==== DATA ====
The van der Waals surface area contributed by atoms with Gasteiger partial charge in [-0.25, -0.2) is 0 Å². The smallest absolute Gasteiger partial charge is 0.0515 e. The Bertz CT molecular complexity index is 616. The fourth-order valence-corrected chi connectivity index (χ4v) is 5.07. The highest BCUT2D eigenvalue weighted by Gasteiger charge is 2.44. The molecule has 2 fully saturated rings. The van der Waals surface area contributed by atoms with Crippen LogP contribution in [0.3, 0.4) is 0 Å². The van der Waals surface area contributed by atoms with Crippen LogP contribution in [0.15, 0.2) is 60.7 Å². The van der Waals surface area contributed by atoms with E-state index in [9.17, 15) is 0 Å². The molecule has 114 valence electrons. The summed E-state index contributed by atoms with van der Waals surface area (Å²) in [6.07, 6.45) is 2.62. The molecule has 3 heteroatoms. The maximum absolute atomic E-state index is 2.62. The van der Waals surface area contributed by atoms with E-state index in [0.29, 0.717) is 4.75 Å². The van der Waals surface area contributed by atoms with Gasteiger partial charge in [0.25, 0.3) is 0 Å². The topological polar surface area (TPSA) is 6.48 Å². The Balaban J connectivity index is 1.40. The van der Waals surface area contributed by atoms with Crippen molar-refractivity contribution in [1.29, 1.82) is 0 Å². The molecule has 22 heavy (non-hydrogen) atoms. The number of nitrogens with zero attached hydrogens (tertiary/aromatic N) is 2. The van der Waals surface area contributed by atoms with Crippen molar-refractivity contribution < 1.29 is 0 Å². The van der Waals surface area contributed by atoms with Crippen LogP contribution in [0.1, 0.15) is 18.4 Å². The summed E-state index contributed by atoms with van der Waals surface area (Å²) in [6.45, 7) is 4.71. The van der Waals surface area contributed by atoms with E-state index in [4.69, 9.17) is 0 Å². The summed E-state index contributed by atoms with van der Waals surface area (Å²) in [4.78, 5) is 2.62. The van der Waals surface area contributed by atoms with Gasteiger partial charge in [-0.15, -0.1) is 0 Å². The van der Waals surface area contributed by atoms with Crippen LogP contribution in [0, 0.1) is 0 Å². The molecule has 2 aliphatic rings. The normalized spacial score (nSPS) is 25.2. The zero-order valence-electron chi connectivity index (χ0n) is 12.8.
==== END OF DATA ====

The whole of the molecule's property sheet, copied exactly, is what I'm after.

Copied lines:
The van der Waals surface area contributed by atoms with Gasteiger partial charge in [-0.25, -0.2) is 0 Å². The smallest absolute Gasteiger partial charge is 0.0515 e. The Bertz CT molecular complexity index is 616. The fourth-order valence-corrected chi connectivity index (χ4v) is 5.07. The highest BCUT2D eigenvalue weighted by Gasteiger charge is 2.44. The molecule has 2 fully saturated rings. The van der Waals surface area contributed by atoms with Crippen LogP contribution in [0.3, 0.4) is 0 Å². The van der Waals surface area contributed by atoms with Crippen LogP contribution in [0.15, 0.2) is 60.7 Å². The van der Waals surface area contributed by atoms with E-state index in [9.17, 15) is 0 Å². The molecule has 114 valence electrons. The summed E-state index contributed by atoms with van der Waals surface area (Å²) in [6.07, 6.45) is 2.62. The molecule has 3 heteroatoms. The maximum absolute atomic E-state index is 2.62. The van der Waals surface area contributed by atoms with E-state index in [0.29, 0.717) is 4.75 Å². The van der Waals surface area contributed by atoms with Gasteiger partial charge in [0.25, 0.3) is 0 Å². The topological polar surface area (TPSA) is 6.48 Å². The Balaban J connectivity index is 1.40. The van der Waals surface area contributed by atoms with Crippen molar-refractivity contribution in [1.29, 1.82) is 0 Å². The molecule has 22 heavy (non-hydrogen) atoms. The number of nitrogens with zero attached hydrogens (tertiary/aromatic N) is 2. The van der Waals surface area contributed by atoms with Crippen molar-refractivity contribution < 1.29 is 0 Å². The van der Waals surface area contributed by atoms with Crippen LogP contribution in [0.1, 0.15) is 18.4 Å². The summed E-state index contributed by atoms with van der Waals surface area (Å²) in [6.45, 7) is 4.71. The van der Waals surface area contributed by atoms with E-state index in [4.69, 9.17) is 0 Å². The summed E-state index contributed by atoms with van der Waals surface area (Å²) in [4.78, 5) is 2.62. The van der Waals surface area contributed by atoms with Gasteiger partial charge in [-0.15, -0.1) is 0 Å². The van der Waals surface area contributed by atoms with Crippen LogP contribution in [0, 0.1) is 0 Å². The molecule has 2 aliphatic rings. The normalized spacial score (nSPS) is 25.2. The zero-order valence-electron chi connectivity index (χ0n) is 12.8.